One thing that irks me is when something that’s been known for months reemerges as ‘news’ and travels throughout the blogosphere likes it’s a new revelation. It’s not that it’s necessarily intentional, but in the end, when old news is circulated as new news it takes on a life of its own. So the story about Microsoft not paying out for Marketplace apps until February of 2011 is late breaking news about how bad MS is treating devs. And on top of that they’re not giving them any sense as to what their sales are like. That’s interesting…or was interesting when it was revealed. Flashback to October 4 and almost every blog reported on the timeline of app submission and timing that Todd Brix of Microsoft announced on the Windows Phone Developers Blog. Let’s just quote this thing:
Shortly after new Windows Phones become broadly available, Marketplace will begin providing developers with individual insights on their app’s performance within Marketplace. The reporting will soon become more automated and self service. We’re also still working toward a beta distribution solution to allow developers to privately distribute their apps for testing through Marketplace. This solution will not be in place for the launch of Windows Phone 7, but it is a feature on our roadmap. And perhaps most importantly, developers can expect the first payout of sales to date to take place in February.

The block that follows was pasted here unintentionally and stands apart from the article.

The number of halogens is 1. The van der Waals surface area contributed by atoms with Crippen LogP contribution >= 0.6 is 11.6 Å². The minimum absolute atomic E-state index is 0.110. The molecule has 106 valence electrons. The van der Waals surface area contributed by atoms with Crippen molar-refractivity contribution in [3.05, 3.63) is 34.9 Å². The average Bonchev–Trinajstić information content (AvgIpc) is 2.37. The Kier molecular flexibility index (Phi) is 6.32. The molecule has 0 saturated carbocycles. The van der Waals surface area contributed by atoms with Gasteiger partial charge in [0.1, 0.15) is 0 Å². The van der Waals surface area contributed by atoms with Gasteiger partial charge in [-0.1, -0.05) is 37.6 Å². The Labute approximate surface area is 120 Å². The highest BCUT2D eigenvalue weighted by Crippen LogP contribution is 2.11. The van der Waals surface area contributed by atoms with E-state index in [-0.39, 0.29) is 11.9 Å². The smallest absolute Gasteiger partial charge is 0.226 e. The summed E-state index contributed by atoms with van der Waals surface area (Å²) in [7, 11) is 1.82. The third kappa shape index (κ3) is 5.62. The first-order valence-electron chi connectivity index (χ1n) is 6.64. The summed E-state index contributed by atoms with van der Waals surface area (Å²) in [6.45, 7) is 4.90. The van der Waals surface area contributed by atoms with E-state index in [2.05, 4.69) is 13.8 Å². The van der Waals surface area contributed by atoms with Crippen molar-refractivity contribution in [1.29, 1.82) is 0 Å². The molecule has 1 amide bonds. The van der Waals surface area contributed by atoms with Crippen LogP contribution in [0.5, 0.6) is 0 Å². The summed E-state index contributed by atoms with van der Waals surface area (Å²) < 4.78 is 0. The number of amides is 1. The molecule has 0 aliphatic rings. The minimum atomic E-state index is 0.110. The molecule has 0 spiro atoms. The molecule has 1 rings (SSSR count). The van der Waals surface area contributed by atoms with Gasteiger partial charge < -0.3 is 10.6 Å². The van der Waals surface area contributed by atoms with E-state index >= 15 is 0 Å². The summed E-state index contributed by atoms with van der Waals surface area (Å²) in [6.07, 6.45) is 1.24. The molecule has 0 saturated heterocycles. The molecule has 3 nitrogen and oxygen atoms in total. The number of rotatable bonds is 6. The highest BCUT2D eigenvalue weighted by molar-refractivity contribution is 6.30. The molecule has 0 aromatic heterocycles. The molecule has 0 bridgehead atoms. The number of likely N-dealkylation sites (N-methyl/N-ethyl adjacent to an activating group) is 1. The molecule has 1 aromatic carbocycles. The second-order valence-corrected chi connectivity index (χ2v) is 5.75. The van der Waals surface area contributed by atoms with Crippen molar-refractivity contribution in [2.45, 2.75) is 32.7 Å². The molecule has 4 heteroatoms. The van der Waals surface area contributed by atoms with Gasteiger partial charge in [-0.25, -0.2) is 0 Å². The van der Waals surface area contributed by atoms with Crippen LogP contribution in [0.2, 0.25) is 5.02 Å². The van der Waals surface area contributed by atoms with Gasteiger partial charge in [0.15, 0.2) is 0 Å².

OK so it was always clear that analytics would not be there at launch and the first payment would be in February. Let’s see how we reported it here. Yes, we discussed the February first payout date. But wait, there’s more. Microsoft has provided analytics tools to developers for free. This is another blog post this time from Brandon Watson but also on the Windows Phone Developers Blog. As he notes “We had already noted that we would not have reporting available at launch for developers, so we felt it was important to ensure that developers could have a view into the uptake of their applications.To solve this problem, we have partnered with PreEmptive Solutions to provide their Dotfuscator application…This will allow developers to instrument their code, provide customer insight into their application usage, and gain access to app analytics via the Runtime Intelligence web service.”
So for anyone that reported this as news, here’s your chance to recant it and correct the record. No one was blindsided. This was open from the start to developers, so settle down. if you want to take cheap shots at Windows Phone pick another target…